Can you feel sympathy for a serial killer?
Not in real life. But you can, at least a tiny bit, in literature — so long as the character is drawn by a master like William Trevor, the Irish novelist and short story writer who died last week.
In Trevorâ€™s 1994 novel, â€œFeliciaâ€™s Journey,â€ we are introduced to Mr. Hilditch, a lonely and manipulative man who, it turns out, kills people.
I will reveal no more, lest I spoil the story. But as Mark Salter pointed out in the Wall Street Journal, with Mr. Hilditch, Trevor manages to make his readers â€œsee the dignity” within a disturbed man.
When a writer can accomplish that, you know heâ€™s a gifted storyteller. Iâ€™m not a literary critic. I just know what I like. And â€œFeliciaâ€™s Journeyâ€ is one of those special books: compelling, crafted, and never taking the easy way out.
I came across â€œFeliciaâ€™s Journeyâ€ by using a method that I think would have met Trevor’s approval: random sampling.
I roam the library shelves and select books (and books on tape) on a whim. This hit-or-miss strategy has more hits than misses, believe it or not. Itâ€™s kind of like life itself: When you take a chance and embark on an experience, the bet usually pays off.
The homages published upon Trevorâ€™s death, from Salter and other learned fans, remind me why I like fiction.
You wouldnâ€™t think I would need reminding. Who doesnâ€™t like a good novel or short story? But most of my reading, and all of my writing, is nonfiction. How easy it is to forget the joy of getting immersed in a good tale. When I stop thinking about craftsmanship and concentrate only on the plot and characters, I know Iâ€™ve found a writer who wonâ€™t let me down. Itâ€™s a wonderful feeling.
Coincidentally, I experienced another fiction-related reminder last week, completely unrelated to Trevor. I was reminded that fiction can be an escape. By that I mean a productive departure from the events of the day, not just a mindless journey into distraction.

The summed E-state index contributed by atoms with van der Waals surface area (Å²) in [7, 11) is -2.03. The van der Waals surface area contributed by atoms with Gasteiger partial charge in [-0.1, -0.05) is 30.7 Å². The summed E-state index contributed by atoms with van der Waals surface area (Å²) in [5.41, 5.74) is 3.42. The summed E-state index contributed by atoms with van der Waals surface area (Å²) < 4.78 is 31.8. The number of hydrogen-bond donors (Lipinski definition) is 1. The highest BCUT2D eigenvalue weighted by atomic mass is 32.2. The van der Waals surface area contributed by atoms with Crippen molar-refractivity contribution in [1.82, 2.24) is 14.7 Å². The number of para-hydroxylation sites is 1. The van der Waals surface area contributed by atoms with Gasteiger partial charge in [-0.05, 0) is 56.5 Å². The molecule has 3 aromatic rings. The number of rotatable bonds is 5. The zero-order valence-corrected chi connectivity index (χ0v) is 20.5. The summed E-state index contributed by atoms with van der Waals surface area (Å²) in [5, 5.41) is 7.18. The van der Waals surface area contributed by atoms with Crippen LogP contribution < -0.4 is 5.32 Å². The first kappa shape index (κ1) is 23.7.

The reminder came when I read the Nov. 21 edition of the New Yorker. It includes 16 short essays from writers responding to the presidential election. With a few exceptions, the dispatches are seething takes on Donald Trump and the people who voted for him. Dispiriting work, to say the least.
Deeper in that edition, thank goodness, is â€œFlower Hunters,â€ an exquisite short story from Gainesvilleâ€™s Lauren Groff. The story touches on Florida history, the pain of losing a friendship, the worries (symbolized by that classic Florida menace, a sinkhole) that adults must bear.
This escape into fiction inspired a different kind of concern in me. But that is fine. I donâ€™t read fiction to get away; I read it to learn and reflect and move forward.
â€œSurely, in the history of humanity, she is not the only one to feel like this,â€ Groffâ€™s narrator thinks to herself.
No, she is not. And that reminds us of another, oft-cited benefit of fiction: It can make us feel a little less alone.
The events of the day can only be put off for so long before they demand our attention. How nice to have artists whose work gives us a place to pause: fictional worlds where we can learn, recharge, and then get on with whatever it is that faces us on the other side.
Jim Ross can be reached at 671-6412 or email@example.com. Follow him on Twitter @jimrossOSB